Theologians have a tendency to use really odd sounding words, so as a reference for myself and the readers of the Imperfect Disciples blog, I have decided to compile an alphabetical listing of common theological terms. These are my own definitions; if I quote any particular dictionary or source, I will cite it.
Last Updated on 11/14/10. The most recent additions are in red.
Amillennialism: The belief that the 1000 year reign of Christ mentioned in the book of Revelations is figurative and that we are living in the millennium now.
Anthropomorphism: This is ascribing human features to God.
Apologetics: Branch of theology that deals with defending one’s faith.
Apostacy: A pejorative term. It is the abandonment of one’s faith or beliefs for an immoral purpose. Someone who is guilty of apostacy is an apostate.
Calvinism: Used by many people as a synonym of “Reformed Theology,” Calvinism is a series of beliefs based on the teaching of John Calvin and is considered an opposing view to Arminian view. Some Christians consider themselves Calvinists, others Arminian, and yet others fall somewhere in between. The five points that make up Calvinism are as follows: Total Depravity, Unconditional Election, Limited Atonement, Irresistible Grace, and the Perseverance of the Saints. The points are remembered by the acronym TULIP and will be defined on this page under their own listings.
Complementarianism: The belief, often held by those with a reformed theology, that while men and women are equal in status, they have different roles and responsibilities in the marriage relationship, church leadership, and elsewhere.
Edification: Instruction designed to uplift another morally, intellectually and spiritually.
Egalitarianism: The belief that men and women are not just equal in status, but also should have equal roles and opportunities in all settings, but especially when it comes to church leadership opportunities.
Eschatology: The branch of theology that deals with the end times, final judgment, and end of the world type stuff.
Exegesis: Critical analysis of what Scripture meant to its original audience. According to How to Read the Bible For All Its Worth by Fee and Douglass, exegesis should always be conducted before hermeneutics. Modern readers of scripture often skip ahead and try to apply the Bible to their own lives before deciphering its original message.
Hermeneutics: This word is used in a couple of different ways. It is commonly used now to refer to the science of interpreting Scriptures’ meaning for our modern, contemporary readers. You are employing hermeneutics when you ask yourself, “How does this apply to my life?”.
Irresistible Grace: The Calvinist view that mankind, in its depravity, cannot resist God’s Grace. Basically, if God elects someone, they cannot resist.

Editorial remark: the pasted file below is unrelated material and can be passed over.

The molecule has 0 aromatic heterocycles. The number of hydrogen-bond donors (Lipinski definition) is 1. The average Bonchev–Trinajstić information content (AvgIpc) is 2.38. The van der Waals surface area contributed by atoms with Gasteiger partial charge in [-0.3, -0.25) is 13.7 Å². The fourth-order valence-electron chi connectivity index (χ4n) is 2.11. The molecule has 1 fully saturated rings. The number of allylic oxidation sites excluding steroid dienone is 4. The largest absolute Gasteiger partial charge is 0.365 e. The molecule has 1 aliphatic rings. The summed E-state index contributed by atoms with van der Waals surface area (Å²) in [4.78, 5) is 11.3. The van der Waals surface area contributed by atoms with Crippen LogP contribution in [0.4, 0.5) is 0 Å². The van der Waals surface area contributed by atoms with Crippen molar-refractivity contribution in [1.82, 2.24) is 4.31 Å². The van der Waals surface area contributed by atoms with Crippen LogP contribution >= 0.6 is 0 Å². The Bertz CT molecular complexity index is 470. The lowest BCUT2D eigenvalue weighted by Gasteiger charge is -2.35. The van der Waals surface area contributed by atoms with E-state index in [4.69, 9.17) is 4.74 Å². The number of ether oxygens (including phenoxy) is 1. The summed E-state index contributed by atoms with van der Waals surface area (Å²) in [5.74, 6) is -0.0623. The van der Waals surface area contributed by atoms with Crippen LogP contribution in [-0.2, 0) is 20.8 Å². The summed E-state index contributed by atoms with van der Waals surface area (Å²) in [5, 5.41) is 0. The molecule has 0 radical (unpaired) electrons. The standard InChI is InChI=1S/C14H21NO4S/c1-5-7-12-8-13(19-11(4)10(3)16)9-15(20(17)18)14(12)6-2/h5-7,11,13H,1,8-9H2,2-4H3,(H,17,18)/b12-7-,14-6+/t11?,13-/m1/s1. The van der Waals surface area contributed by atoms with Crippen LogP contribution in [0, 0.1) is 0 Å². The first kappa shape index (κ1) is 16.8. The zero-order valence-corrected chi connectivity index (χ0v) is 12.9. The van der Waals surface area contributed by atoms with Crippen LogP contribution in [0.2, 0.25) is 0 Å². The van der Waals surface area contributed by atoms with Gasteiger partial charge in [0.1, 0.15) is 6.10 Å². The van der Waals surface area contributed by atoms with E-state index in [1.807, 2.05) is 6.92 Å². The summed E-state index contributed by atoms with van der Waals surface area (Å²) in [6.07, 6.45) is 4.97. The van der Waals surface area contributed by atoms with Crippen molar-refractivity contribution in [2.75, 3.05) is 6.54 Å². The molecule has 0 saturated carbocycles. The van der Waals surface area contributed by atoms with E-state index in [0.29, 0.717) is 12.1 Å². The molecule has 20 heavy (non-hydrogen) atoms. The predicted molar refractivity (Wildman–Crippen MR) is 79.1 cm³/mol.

Justification: The act of God whereby He declares the believing sinner righteous in Christ on the basis of the finished work of Christ on the cross (as defined by W. Wiersbe).
Limited Atonement: The Calvinist belief that Christ did not provide atonement for all; rather, Christ provides atonement to only those God elected beforehand. Adherents of this belief feel that God would not ask Christ to suffer for those who would not ultimately choose to believe in Him.
Perseverance of the Saints: The Calvinist view that once a person is saved by God there is nothing they can do to lose that salvation. Once saved, always saved.
Polemics: Theological argumentation in order to refute doctrinal error (Dr. K. Gardoski, Baptist Bible Graduate School).
Postmillennialism: The belief that we are currently living after Christ’s 1000 year reign. Postmillennialism teaches that, in the future, the entire world will be converted to Christianity and that this will usher in the Kingdom of Christ.
Premillennialism: The belief that in the future Christ will return to earth and reign for 1000 years. At the beginning of His reign, Satan and his minions will be bound in Hell. Satan will be released after 1000 years to wage war on Christ. After Satan is destroyed, there will be a final judgement and new Heaven and earth will be created.
Reformed Theology: Rather than write my own definition of this, I thought I would provide a link to Tim Challies’ excellent summary.
Sanctification: The process whereby God transforms the believer to more and more like Christ.
Soteriology: The doctrine of salvation.
Synoptic Gospels: The Gospels of Matthew, Mark, and Luke. They are called “synoptic” because they are similar.
Systematic Theology: The study of the doctrinal content of the whole of Scripture in a manner that crosses authorial, chronological and historical boundaries. Systematic Theology allows for extra-biblical sources while considering the Bible alone as the final authority and formulated in a spiritual, coherent, logical and practical manner.
Total Depravity: The Calvinist belief that mankind is totally unable to save himself. Salvation must be an act of God.
Trinity: The three manifestations of God. The Father, the Son [Jesus Christ], and the Holy Spirit. It is a complex concept for some people to grasp and is sometimes misconstrued as pantheism. There are not three Gods, but rather three ways in which our single God is manifested.
Unconditional Election: The Calvinist belief that God elects those He will save unconditionally rather than basing salvation on the merits of mankind.